The Job Creation and Economic Development Opportunities in the Canadian Hydropower Market study, conducted by The business school – HEC Montreal, says that the employment opportunities would occur in every region of the country, and would be full-time equivalents (FTEs) where each represents one person employed for one year.

Electricity generation projects already under consideration for 2011-2030 would create 776,000 FTEs for construction firms and their suppliers, which is the equivalent of 38,800 positions lasting 20 years. A further 224,000 induced FTEs are forecast to be created by increased spending by those directly or indirectly employed by the projects. “These results highlight what appears to be one of the best kept secrets of the Canadian energy sector,” said CHA President and CEO Jacob Irving, “the multiple benefits of Canada’s extraordinary hydropower potential.”

The report’s authors employed the commonly used Statistics Canada Input – Output Model of the Canadian economy to test various scenarios. The 158 potential projects that industry members identified for the study would require investment of $127.7B and would result in 29,060MW of both refurbished and new generation capacity. The model results predict that Gross Domestic Product (GDP) would be about $15B per year greater over the study period than it would have been otherwise, due to the construction of the capacity and its subsequent operation.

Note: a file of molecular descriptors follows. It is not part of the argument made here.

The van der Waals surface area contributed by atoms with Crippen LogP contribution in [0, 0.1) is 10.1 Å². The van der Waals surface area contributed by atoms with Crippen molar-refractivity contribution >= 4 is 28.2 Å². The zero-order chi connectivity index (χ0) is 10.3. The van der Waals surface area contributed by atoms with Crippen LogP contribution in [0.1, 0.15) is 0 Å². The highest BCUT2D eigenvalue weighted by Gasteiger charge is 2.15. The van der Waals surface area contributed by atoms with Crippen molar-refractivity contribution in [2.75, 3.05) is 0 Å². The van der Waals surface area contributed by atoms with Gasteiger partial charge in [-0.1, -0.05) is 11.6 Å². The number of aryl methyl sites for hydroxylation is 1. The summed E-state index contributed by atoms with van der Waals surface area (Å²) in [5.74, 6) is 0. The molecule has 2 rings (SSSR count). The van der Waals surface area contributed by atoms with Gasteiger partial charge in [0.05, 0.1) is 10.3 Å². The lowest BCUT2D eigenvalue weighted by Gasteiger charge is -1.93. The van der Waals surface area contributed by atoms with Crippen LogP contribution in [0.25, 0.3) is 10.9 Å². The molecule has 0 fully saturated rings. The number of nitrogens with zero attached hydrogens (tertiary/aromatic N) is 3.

“The researchers call this the ‘optimistic’ scenario,” said Irving, “but it’s good to remember that it is limited to projects currently under some degree of active consideration. We’re already the world’s third largest hydropower generator. It’s astonishing to think, big as we are, we have still vast clean and renewable undeveloped hydropower potential from coast to coast to coast”

While the employment totals are impressive, the study did not attempt to quantify employment created by investment in new and upgraded transmission and distribution capacity that would be necessary to handle the increased hydropower production. Moreover, these infrastructure expansions could also enable increased investment in other electricity projects, such as wind and solar generation. The impact on employment of this type of activity also fell outside the scope of the research.

For more information on the stud, please visit:

External weblinks

Canadian Hydropower Association